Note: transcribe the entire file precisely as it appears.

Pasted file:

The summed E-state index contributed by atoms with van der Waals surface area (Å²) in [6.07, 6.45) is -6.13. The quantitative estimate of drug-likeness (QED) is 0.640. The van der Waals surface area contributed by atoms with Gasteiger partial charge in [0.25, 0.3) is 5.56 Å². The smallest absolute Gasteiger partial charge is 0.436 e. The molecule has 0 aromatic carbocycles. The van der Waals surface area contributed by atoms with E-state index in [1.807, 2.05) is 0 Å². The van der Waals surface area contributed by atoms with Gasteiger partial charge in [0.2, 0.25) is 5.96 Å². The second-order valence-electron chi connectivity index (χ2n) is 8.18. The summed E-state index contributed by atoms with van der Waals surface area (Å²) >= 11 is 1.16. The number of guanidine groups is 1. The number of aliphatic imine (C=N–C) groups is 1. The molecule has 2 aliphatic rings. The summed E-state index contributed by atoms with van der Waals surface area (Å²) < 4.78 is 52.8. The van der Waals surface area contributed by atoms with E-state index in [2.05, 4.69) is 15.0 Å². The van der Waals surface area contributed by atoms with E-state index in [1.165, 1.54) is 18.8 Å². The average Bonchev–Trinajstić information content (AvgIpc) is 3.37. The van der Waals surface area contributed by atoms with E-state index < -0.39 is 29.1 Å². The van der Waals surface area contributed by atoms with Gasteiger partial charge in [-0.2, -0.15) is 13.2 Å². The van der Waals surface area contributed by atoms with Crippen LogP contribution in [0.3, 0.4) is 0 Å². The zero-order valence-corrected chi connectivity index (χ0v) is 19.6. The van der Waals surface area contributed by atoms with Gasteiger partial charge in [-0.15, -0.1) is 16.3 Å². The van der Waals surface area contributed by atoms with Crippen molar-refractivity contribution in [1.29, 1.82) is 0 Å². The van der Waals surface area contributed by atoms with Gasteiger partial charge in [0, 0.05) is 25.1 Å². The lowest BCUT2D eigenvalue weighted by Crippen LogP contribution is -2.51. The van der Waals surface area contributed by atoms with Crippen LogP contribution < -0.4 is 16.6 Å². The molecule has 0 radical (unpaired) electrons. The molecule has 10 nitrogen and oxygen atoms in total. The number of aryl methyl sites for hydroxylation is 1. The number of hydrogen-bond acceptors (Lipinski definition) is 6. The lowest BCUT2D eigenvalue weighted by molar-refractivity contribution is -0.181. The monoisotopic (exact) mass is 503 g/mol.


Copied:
The summed E-state index contributed by atoms with van der Waals surface area (Å²) in [6.07, 6.45) is -6.13. The quantitative estimate of drug-likeness (QED) is 0.640. The van der Waals surface area contributed by atoms with Gasteiger partial charge in [0.25, 0.3) is 5.56 Å². The smallest absolute Gasteiger partial charge is 0.436 e. The molecule has 0 aromatic carbocycles. The van der Waals surface area contributed by atoms with E-state index in [1.807, 2.05) is 0 Å². The van der Waals surface area contributed by atoms with Gasteiger partial charge in [0.2, 0.25) is 5.96 Å². The second-order valence-electron chi connectivity index (χ2n) is 8.18. The summed E-state index contributed by atoms with van der Waals surface area (Å²) >= 11 is 1.16. The number of guanidine groups is 1. The number of aliphatic imine (C=N–C) groups is 1. The molecule has 2 aliphatic rings. The summed E-state index contributed by atoms with van der Waals surface area (Å²) < 4.78 is 52.8. The van der Waals surface area contributed by atoms with E-state index in [2.05, 4.69) is 15.0 Å². The van der Waals surface area contributed by atoms with E-state index in [1.165, 1.54) is 18.8 Å². The average Bonchev–Trinajstić information content (AvgIpc) is 3.37. The van der Waals surface area contributed by atoms with E-state index < -0.39 is 29.1 Å². The van der Waals surface area contributed by atoms with Gasteiger partial charge in [-0.2, -0.15) is 13.2 Å². The van der Waals surface area contributed by atoms with Crippen LogP contribution in [0.3, 0.4) is 0 Å². The zero-order valence-corrected chi connectivity index (χ0v) is 19.6. The van der Waals surface area contributed by atoms with Gasteiger partial charge in [-0.15, -0.1) is 16.3 Å². The van der Waals surface area contributed by atoms with Crippen molar-refractivity contribution in [1.29, 1.82) is 0 Å². The van der Waals surface area contributed by atoms with Gasteiger partial charge in [0, 0.05) is 25.1 Å². The lowest BCUT2D eigenvalue weighted by Crippen LogP contribution is -2.51. The van der Waals surface area contributed by atoms with Crippen LogP contribution < -0.4 is 16.6 Å². The molecule has 0 radical (unpaired) electrons. The molecule has 10 nitrogen and oxygen atoms in total. The number of aryl methyl sites for hydroxylation is 1. The number of hydrogen-bond acceptors (Lipinski definition) is 6. The lowest BCUT2D eigenvalue weighted by molar-refractivity contribution is -0.181. The monoisotopic (exact) mass is 503 g/mol.